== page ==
HTML5 Video Tag
Others have described well the issues with the video tag available in browsers supporting HTML5. For browsers not supporting the video tag, there are tricks to fall back to Flash to play video, so that the vast majority of users across browsers and platforms will see video, if the video is coded in such a way that the browser/system can decode it. Unfortunately, due to a history of licensing issues around H.264 codecs and the like, the different browsers support different codecs. The good news is that the video tag allows you to specify multiple sources, so that a browser will progress through the chain until it finds one it can play. The bad news is that to cover most browsers/systems, you will need to encode your video in at least two formats. Here is some advice that helped get a Summer 2013 ETC project going with respect to video playback on the web using the video tag.
The problem of getting video to work well everywhere has been around for awhile, e.g., see this 2010 blog post. Over time, a set of tools developed. Rich Shupe's 2012 two-part article at Part 1: Deliver Video Seamlessly to Desktop and Mobile Devices and Part 2: The Top 5 Cross-Platform Video Players provides an updated context. From there, you can read what formats are supported by browsers and why, and be led to some tools. Brightcove has some documentation on Encoding for Mobile Delivery.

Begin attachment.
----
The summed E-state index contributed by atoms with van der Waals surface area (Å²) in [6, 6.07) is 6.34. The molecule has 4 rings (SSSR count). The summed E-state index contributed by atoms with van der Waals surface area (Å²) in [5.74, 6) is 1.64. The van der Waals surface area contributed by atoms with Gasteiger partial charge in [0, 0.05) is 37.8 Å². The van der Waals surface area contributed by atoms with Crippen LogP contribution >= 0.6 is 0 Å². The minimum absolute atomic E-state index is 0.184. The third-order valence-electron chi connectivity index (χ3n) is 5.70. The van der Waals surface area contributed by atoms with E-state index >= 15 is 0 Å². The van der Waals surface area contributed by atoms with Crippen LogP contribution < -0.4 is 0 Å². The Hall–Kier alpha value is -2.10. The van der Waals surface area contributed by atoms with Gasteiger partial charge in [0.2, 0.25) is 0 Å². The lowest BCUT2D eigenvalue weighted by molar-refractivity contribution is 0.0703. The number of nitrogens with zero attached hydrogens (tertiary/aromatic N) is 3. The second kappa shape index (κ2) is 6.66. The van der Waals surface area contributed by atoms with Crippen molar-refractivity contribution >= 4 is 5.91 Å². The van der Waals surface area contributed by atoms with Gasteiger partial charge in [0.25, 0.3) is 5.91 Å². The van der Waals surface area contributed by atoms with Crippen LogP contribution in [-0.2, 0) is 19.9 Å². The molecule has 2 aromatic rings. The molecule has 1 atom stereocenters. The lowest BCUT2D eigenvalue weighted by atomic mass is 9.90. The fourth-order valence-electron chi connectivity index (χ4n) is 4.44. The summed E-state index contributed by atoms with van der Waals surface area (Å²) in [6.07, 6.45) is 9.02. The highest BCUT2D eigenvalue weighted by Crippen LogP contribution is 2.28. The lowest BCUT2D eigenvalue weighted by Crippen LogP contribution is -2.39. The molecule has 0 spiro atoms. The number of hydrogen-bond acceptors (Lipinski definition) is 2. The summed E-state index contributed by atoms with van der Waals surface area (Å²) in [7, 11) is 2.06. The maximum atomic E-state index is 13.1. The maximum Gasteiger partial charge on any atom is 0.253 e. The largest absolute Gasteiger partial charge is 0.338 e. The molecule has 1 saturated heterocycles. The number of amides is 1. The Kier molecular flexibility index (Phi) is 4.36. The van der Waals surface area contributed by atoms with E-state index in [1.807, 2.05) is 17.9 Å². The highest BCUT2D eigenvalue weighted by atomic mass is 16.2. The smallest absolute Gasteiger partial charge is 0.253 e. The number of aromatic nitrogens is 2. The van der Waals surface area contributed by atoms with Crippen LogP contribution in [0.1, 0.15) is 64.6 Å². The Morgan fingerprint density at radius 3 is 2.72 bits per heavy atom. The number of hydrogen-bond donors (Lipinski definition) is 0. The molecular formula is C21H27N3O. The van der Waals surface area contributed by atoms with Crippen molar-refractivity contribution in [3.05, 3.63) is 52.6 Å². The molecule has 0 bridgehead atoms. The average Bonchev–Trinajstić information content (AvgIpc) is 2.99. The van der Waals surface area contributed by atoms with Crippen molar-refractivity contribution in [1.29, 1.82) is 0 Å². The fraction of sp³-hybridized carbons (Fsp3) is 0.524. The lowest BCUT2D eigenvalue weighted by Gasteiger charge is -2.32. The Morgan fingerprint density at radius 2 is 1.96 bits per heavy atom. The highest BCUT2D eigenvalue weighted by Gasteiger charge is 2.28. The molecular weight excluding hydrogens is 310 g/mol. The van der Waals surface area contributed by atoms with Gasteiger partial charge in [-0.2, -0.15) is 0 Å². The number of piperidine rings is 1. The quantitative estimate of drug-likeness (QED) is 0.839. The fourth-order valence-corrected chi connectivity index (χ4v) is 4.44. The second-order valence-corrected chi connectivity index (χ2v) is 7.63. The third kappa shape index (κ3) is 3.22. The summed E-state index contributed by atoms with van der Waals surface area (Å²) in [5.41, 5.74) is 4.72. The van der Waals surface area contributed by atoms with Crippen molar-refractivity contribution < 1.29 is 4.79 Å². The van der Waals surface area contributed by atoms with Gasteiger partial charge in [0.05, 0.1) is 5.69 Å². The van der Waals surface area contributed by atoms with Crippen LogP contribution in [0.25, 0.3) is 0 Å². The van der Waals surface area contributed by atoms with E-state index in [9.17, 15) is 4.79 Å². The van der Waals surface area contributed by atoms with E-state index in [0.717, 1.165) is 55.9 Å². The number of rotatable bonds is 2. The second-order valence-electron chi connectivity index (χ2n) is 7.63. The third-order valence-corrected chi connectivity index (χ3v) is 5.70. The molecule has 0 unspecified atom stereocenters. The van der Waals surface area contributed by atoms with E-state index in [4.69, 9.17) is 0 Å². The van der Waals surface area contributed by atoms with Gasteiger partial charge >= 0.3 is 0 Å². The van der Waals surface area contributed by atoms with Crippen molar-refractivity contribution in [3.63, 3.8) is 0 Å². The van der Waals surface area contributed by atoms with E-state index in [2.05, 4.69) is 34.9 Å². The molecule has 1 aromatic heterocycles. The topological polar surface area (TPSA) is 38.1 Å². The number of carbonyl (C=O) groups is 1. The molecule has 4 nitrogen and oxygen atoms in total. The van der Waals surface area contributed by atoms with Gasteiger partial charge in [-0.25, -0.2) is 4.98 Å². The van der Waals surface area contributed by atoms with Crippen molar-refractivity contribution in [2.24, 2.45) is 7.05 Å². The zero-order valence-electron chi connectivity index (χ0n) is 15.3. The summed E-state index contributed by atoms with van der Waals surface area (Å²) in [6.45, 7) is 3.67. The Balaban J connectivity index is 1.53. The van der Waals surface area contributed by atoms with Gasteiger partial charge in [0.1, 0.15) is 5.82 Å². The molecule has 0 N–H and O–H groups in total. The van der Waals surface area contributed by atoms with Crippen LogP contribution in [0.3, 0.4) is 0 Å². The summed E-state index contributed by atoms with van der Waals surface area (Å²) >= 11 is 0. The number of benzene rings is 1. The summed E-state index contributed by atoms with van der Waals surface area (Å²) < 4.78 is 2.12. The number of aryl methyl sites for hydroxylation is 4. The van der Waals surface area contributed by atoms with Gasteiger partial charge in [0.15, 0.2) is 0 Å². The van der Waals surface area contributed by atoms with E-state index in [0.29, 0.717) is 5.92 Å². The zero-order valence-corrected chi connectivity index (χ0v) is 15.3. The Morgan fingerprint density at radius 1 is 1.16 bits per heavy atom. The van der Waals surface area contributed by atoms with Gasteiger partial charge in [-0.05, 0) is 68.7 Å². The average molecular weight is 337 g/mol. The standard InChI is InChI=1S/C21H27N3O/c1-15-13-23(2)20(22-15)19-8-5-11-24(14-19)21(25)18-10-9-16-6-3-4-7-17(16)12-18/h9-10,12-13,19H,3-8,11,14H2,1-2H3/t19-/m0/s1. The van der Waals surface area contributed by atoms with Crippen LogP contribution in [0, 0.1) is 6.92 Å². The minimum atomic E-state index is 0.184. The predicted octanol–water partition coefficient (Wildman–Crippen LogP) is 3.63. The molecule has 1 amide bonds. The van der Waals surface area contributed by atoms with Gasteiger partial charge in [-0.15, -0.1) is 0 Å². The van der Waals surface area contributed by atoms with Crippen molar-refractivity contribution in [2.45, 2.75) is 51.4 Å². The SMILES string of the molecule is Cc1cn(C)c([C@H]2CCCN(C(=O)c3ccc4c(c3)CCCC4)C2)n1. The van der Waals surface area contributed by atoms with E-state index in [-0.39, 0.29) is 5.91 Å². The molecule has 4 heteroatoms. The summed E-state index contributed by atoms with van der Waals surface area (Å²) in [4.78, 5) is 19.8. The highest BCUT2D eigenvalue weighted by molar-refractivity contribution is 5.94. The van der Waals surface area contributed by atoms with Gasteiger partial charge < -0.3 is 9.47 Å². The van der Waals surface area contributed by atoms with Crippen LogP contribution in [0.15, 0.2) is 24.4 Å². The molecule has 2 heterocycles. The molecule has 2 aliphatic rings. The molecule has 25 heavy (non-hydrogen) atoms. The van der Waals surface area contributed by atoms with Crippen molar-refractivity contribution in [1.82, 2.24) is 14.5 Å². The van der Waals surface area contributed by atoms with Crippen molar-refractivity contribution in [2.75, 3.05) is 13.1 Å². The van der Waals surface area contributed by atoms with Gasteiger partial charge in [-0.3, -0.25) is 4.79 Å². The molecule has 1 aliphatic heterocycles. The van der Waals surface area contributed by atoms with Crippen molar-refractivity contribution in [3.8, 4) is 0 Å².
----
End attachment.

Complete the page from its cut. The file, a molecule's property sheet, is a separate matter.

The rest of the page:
How to Use Certain Encoders
Producing WebM and H.264 video with AAC audio are likely steps to cover most of the browser/platform systems. There's mixed advice on how to best do this, as the nature of the video (e.g., head shots or action footage), and planned viewing (typically window within browser, or full-screen) changes expectations. Here's a mixed bag of advice:
The future of html video may also allow for greater accessibility with features like timed text or perhaps synchronized multimedia imagery. The W3C long ago had a recommendation for the smil to do similar work, but now it appears that there is enough vendor interest and definitely enough video on the web to really advance the work. Keep watching for updates with support for features like webVTT for timed text, e.g., here's June 2012 musings on future of HTML5 video.
Issues are solved all the time within the frameworks like VideoJS, but if you run into specific problems on a particular device, there may be older posts that still help, e.g., iPad video tag issues.